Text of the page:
"I will endeavor to retain the spirit of youth"
~Sigma Chi Creed, George Ade ΔΔ 1887

Blue Formal Fire of 1961

Blue Formal, Delta Delta’s annual winter formal, has been going on as long as any living alumnus can remember. Tradition has dictated that brothers decorate the Great Hall and other public rooms in a similar fashion that transforms the chapter house into a winter wonderland. So for generations Delta Delta brothers and their dates have shared a common experience as they danced the night away in the Great Hall. The highlight of the evening was the selection of one special young lady as the chapter’s sweetheart and in her honor singing the "Sweetheart of Sigma Chi" to her.


The Great Hall awaits its guests for the annual Blue Formal dance.

But in December of 1961 things got a little hot the night of Blue Formal. Below are the collective recollections of several brothers of the Class of ’63 of the events of that evening when a butane lighter inadvertently "set the night on fire". Editors note: It is also very interesting to read about the different chapter rules and social expectations that were in place at this time.


Blue Formal 1961 Began Like Any Other

In December 1961 the brothers set out to transform the chapter house into a holiday wonderland for the annual Blue Formal dance. To create a ballroom, the Great Hall was cleared (except for the baby grand piano), and much of its furniture was arranged in the game room to form a cozy seating area, complete with a Christmas tree and Johnny Mathis holiday music emanating from a stereo on loan from one of the brothers.


Public rooms on the first and second floor were decked out in holiday décor. Many brothers also decorated their study rooms, transforming them from their everyday function to dimly lit lounges in order to take advantage of the fact that the Blue Formal was one of the very few occasions during the year when women were permitted above the second floor, and when consumption of alcoholic beverages was permitted in the house -- and then only in private rooms.


Clouds, Firs and a White Cross

For the occasion, the Great Hall sported a blue, cloud-festooned sky by means of a gauze-like fabric attached to the walls about ten feet above the floor, and extending to the ceiling such that the view to and from the balcony was obscured. The perimeter of the fabric "sky" was lined with small fir trees. For the 1961 Blue Formal, someone came up with an idea for a dramatic entrance through the front doors leading to the balcony. Chicken wire was tacked around a wooden frame that transformed the rectangular entry into a human-size opening in the shape of a White Cross. Every opening in the chicken wire was stuffed with white tissue paper, thereby creating a textured White Cross tunnel.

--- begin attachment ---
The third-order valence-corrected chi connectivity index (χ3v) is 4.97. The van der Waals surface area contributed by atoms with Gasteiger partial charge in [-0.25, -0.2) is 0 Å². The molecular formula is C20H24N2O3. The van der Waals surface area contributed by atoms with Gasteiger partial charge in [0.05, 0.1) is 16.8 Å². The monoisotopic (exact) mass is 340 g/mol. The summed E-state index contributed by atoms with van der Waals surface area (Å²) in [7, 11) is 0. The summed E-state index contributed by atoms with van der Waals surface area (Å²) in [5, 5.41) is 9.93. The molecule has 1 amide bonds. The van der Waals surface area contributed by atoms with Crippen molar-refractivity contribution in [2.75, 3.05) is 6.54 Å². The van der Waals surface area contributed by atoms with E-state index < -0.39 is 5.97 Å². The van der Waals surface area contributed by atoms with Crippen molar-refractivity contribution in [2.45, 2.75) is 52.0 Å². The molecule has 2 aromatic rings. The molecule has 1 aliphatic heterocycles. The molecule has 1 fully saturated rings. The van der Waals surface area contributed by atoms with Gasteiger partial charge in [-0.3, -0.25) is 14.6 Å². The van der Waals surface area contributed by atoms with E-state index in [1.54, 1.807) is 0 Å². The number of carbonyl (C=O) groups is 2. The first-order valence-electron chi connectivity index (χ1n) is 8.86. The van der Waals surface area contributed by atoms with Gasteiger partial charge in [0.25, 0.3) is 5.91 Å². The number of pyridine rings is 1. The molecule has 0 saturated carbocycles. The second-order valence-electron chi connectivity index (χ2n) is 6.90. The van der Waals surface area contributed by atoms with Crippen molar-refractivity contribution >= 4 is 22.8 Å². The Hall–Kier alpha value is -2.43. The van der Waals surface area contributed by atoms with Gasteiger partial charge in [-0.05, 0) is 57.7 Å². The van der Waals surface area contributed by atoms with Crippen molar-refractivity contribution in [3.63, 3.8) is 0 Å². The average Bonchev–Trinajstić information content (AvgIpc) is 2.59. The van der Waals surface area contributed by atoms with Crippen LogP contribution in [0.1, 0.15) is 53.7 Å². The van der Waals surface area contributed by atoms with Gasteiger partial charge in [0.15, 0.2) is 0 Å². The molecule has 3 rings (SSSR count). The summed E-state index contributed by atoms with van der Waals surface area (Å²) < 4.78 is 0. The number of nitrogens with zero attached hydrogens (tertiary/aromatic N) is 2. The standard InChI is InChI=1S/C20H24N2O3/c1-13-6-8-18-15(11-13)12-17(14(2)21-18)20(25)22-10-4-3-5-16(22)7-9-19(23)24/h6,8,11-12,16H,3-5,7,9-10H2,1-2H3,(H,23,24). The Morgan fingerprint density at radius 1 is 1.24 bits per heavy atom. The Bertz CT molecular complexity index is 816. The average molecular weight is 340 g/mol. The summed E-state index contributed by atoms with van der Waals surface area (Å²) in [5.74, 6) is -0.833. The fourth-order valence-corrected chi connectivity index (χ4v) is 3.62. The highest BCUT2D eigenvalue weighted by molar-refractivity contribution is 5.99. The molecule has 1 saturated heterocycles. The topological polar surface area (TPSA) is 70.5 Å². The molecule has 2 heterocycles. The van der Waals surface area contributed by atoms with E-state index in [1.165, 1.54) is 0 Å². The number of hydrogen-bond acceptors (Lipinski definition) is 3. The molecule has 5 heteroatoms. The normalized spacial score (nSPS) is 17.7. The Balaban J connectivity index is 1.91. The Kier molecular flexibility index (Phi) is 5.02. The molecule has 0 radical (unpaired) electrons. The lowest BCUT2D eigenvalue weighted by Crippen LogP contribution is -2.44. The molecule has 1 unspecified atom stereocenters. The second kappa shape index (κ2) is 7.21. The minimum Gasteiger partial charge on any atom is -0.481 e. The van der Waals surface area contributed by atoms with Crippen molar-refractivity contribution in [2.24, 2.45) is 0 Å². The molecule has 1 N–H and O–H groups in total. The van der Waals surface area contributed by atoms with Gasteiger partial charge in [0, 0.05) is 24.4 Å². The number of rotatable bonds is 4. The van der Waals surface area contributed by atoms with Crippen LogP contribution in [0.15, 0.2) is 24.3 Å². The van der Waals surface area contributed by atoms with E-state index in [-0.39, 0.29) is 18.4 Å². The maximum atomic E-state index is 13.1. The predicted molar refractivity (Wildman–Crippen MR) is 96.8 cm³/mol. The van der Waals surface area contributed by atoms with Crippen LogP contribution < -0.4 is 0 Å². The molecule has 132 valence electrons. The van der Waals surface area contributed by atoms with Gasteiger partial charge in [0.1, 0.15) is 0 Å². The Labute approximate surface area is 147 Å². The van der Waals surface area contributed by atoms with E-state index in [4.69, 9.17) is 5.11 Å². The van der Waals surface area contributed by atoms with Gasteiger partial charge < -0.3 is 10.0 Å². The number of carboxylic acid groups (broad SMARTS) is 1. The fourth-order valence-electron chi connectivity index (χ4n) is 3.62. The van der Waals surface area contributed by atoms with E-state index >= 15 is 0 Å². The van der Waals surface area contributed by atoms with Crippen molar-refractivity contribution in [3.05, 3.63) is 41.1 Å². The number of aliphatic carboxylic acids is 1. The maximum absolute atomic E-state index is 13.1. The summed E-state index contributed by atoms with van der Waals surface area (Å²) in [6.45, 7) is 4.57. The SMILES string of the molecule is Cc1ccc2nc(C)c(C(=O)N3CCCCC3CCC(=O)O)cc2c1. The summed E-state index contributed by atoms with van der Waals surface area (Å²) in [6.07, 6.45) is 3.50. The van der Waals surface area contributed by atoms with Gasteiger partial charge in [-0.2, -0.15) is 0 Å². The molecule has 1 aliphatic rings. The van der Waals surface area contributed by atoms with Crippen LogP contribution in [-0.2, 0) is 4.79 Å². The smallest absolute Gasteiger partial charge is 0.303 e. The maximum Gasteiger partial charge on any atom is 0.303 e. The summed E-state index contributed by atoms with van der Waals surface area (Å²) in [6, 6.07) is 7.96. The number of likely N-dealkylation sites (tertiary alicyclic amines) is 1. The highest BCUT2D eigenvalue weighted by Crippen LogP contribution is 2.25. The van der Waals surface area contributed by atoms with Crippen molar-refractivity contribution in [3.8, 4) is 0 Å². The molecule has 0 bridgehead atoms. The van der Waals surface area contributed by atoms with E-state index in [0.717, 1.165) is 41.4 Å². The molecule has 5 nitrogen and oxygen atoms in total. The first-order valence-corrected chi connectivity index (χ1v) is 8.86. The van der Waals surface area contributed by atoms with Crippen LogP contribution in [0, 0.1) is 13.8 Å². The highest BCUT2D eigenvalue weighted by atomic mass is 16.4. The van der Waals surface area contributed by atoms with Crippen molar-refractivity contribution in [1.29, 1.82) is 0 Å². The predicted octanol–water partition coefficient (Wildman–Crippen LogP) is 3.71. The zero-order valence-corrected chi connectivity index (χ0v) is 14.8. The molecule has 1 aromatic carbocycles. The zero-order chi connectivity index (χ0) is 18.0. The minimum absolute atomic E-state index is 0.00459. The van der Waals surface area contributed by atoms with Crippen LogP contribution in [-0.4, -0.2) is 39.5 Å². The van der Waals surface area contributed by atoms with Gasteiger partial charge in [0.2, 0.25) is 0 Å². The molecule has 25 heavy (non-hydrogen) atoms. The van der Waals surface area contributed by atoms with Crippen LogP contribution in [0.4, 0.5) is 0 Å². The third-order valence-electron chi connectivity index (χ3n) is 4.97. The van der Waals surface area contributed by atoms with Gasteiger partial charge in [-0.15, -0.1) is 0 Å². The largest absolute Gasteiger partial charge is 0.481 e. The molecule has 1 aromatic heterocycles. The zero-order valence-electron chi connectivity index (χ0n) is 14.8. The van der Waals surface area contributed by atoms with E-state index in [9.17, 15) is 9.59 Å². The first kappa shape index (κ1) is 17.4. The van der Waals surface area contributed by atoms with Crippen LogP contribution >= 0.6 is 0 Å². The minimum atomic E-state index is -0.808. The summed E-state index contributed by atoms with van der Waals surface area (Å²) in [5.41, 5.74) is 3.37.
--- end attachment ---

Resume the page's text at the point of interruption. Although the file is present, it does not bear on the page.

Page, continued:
The party itself came off without incident. A few hours later, most of the brothers had returned after squiring their dates back to their housing units, sorority or otherwise, in order to meet the university-imposed curfew known as "hours", and many had retired for the night. But a few stragglers were walking through the White Cross entrance tunnel when one decided to demonstrate his new butane cigarette lighter.


Flash Fire Engulfs Great Hall

The folly of decorating with extremely flammable materials became immediately apparent. The flame from the butane lighter ignited the tissue-paper entry tunnel, and the fire quickly spread to the gauze ceiling and to the perimeter of fir trees. The fabric sky, reported to be "flame retardant", was fully engulfed in about 7 seconds.


Several brothers fought the fire briefly from the balcony, but were forced to retreat to the Senior Wing. Brother Grady Skeoch is reported to have thrown a fire extinguisher into the raging fire, while Bill Vahle recalls exiting Room 2 or 3 through a window on the underside of the fire escape and then climbing around to the top side.


Fortunately Damage Was Superficial (and No One Was Hurt)

Fortunately, the conflagration was a flash fire, and damage to the Great Hall was superficial, not structural. No one was injured, although there was one close call. As the alarm spread, brothers started to evacuate. Lee Purcifull made his way through the smoke to his room, grabbed his ROTC uniform, and headed for the Senior Dorm, the porch at the north end of the house. He threw his uniform to safety on the ground one storey below and leapt down himself...fortunately without injury. Some of the brothers slept in the living room of the Phi Gamma Delta house that night, which occasioned some chuckling among their brothers, including references to Smokey the Bear.


Repairs to the Great Hall were completed during the holiday and semester breaks.


Two additional tales were to ensue from this near tragedy...

  1. What to do with the charred but functional baby grand piano--that became the object of the 1962 Great Piano Drop, and
  2. The travails of the Sigma Chi Crest located above the Great Hall fireplace.

More to come in future Chapter Updates.